Most of us have heard the name Sandy Hook because of the school shooting that took place in an elementary school with the same name in Newtown, Connecticut. That tragedy was not the first time the name Sandy Hook had been at the center of attention, however. Most people know that along United States coastal areas, there are many lighthouses. The lighthouses might not be so necessary these days, because of GPS tracking, but before all of the technology that we have today, lighthouses were the only way for a ship to know if they were coming dangerously close to a stretch of land. Such was the case with the Sandy Hook lighthouse in 1776. The problem they were having with the lighthouse, however, is that it was thought that the lighthouse would also help the British ships to invade New York City. It was a very real concern, and posed a grave danger to the Provincial Congress of New York.
The Sandy Hook lighthouse was located on a piece of land that was disputed territory in those days. The land sits directly across the bay from New York City, making it an important shipping lane, but a dangerous one too. In early 1761, the Provincial Congress of New York set up lotteries to raise money for the construction of a lighthouse. A lighthouse in this area had been under discussion for nearly a century before it was initiated by Colonial Governor Edmund Andread. Forty three New York merchants proposed the lotteries to the Provincial Council, after losing 20,000 sterling pounds to shipwrecks in 1761. The money was collected, and the Sandy Hook lighthouse was built. It first shone its beam on June 11, 1764. It served it’s purpose quite well…in fact maybe too well…at least during the Revolutionary War. Ships weren’t sinking, but in a big way, it left New York City quite vulnerable to attack. So, after just fifteen years of use, the New York Provincial Congress decided that the lighthouse had to be dismantled. Then came the controversy. A committee of the New York Provincial Congress told Major William Malcolm to “use your best discretion to render the light-house entirely useless.” They wanted him to remove the lens and lamps so that the lighthouse could no longer warn ships of possible hazards on the rocky shore. He succeeded. Colonel George Taylor reported to the committee six days later, that Malcolm had given him eight copper lamps, two tackle falls and blocks, three casks, and a part of a cast of oil from the dismantling of the beacon.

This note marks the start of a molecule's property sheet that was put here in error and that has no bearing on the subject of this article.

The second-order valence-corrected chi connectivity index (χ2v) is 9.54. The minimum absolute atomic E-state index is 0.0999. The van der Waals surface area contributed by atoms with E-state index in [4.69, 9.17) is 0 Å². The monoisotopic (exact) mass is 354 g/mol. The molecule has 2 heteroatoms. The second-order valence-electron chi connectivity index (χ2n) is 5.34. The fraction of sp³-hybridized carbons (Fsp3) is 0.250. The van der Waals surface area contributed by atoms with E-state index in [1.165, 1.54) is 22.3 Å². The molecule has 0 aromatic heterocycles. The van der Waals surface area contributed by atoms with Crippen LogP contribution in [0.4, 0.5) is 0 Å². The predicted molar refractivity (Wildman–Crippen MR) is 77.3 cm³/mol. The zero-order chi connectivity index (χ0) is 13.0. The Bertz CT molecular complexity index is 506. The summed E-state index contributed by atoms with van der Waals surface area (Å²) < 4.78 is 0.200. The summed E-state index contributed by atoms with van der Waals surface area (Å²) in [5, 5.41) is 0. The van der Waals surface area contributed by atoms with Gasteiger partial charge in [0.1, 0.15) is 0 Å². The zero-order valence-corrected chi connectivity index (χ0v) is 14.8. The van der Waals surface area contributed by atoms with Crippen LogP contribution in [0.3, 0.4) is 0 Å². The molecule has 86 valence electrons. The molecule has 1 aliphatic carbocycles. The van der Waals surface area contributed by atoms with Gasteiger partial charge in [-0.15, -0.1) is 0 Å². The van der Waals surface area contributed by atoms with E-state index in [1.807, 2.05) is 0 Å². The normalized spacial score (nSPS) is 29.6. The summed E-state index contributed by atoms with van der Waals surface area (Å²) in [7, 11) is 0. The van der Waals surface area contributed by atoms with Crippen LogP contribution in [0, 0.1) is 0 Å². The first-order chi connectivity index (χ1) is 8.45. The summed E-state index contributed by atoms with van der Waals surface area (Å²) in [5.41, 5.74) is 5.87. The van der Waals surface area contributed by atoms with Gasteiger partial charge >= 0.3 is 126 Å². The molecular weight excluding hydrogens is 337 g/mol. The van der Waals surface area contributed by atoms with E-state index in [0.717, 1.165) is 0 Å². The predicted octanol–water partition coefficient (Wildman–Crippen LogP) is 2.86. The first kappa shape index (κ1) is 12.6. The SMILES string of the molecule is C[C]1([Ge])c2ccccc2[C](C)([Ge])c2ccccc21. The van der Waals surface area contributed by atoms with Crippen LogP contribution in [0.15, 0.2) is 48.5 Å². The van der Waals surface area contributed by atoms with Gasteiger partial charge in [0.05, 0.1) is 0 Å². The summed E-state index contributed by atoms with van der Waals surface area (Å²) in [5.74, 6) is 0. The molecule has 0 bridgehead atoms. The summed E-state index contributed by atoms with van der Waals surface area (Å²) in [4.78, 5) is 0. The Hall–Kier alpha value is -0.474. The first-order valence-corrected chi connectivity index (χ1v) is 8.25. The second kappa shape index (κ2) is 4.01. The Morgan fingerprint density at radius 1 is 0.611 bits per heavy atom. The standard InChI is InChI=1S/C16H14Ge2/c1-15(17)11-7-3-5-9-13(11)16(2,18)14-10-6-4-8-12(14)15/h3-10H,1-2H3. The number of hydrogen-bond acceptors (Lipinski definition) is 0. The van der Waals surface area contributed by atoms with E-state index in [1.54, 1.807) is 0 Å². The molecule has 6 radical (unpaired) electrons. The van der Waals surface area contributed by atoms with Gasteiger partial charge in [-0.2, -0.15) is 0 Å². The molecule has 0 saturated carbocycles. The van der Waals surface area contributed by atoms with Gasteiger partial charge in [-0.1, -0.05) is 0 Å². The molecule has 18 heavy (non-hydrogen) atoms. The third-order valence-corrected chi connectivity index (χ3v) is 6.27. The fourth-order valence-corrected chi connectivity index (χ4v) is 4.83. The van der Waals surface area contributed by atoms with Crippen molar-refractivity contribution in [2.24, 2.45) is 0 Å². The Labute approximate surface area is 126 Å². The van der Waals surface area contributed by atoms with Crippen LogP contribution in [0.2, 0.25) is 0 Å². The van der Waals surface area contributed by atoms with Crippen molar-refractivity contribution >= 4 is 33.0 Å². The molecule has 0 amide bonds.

Malcolm’s efforts failed, because the lighthouse was quickly put back into service by the merchants in the area, with the installation of lamps and reflectors. The Patriots attempted to knock the light out again on June 1st, by placing cannon on boats and attempting to blow away the British paraphernalia, damaging some of it before they were chased away. Malcolm’s efforts did not prevent the British from invading New York City. The new states of New York and New Jersey fought over ownership of the lighthouse until the federal government assumed control of all US lighthouses in 1787. As of 1996, the Sandy Hook lighthouse, the oldest original lighthouse in the United States, became a historic landmark, and passed into the jurisdiction of the National Park Service. It is still in operation as part of the Gateway National Recreation Area.